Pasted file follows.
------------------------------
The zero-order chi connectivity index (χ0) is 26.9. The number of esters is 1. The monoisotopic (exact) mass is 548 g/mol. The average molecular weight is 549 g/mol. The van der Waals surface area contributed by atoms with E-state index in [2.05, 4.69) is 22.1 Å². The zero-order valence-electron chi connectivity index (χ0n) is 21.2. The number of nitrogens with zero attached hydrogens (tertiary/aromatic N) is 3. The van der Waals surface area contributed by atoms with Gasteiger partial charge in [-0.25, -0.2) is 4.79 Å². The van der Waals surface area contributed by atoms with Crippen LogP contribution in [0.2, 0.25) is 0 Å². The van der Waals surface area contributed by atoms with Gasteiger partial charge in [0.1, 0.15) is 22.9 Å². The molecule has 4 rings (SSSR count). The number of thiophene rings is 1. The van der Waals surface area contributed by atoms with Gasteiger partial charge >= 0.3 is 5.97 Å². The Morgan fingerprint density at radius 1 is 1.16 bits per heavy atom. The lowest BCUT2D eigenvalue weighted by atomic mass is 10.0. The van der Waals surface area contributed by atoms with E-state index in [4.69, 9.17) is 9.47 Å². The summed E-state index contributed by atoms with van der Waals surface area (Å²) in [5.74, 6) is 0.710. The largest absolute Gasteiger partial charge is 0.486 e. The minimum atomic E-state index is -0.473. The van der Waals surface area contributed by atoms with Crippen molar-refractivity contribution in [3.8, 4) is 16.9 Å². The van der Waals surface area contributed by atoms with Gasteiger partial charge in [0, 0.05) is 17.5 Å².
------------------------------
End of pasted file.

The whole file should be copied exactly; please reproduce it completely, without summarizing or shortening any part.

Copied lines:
The zero-order chi connectivity index (χ0) is 26.9. The number of esters is 1. The monoisotopic (exact) mass is 548 g/mol. The average molecular weight is 549 g/mol. The van der Waals surface area contributed by atoms with E-state index in [2.05, 4.69) is 22.1 Å². The zero-order valence-electron chi connectivity index (χ0n) is 21.2. The number of nitrogens with zero attached hydrogens (tertiary/aromatic N) is 3. The van der Waals surface area contributed by atoms with Gasteiger partial charge in [-0.25, -0.2) is 4.79 Å². The van der Waals surface area contributed by atoms with Crippen LogP contribution in [0.2, 0.25) is 0 Å². The van der Waals surface area contributed by atoms with Gasteiger partial charge in [0.1, 0.15) is 22.9 Å². The molecule has 4 rings (SSSR count). The number of thiophene rings is 1. The van der Waals surface area contributed by atoms with Gasteiger partial charge >= 0.3 is 5.97 Å². The Morgan fingerprint density at radius 1 is 1.16 bits per heavy atom. The lowest BCUT2D eigenvalue weighted by atomic mass is 10.0. The van der Waals surface area contributed by atoms with E-state index in [4.69, 9.17) is 9.47 Å². The summed E-state index contributed by atoms with van der Waals surface area (Å²) in [5.74, 6) is 0.710. The largest absolute Gasteiger partial charge is 0.486 e. The minimum atomic E-state index is -0.473. The van der Waals surface area contributed by atoms with Crippen molar-refractivity contribution in [3.8, 4) is 16.9 Å². The van der Waals surface area contributed by atoms with Gasteiger partial charge in [0, 0.05) is 17.5 Å².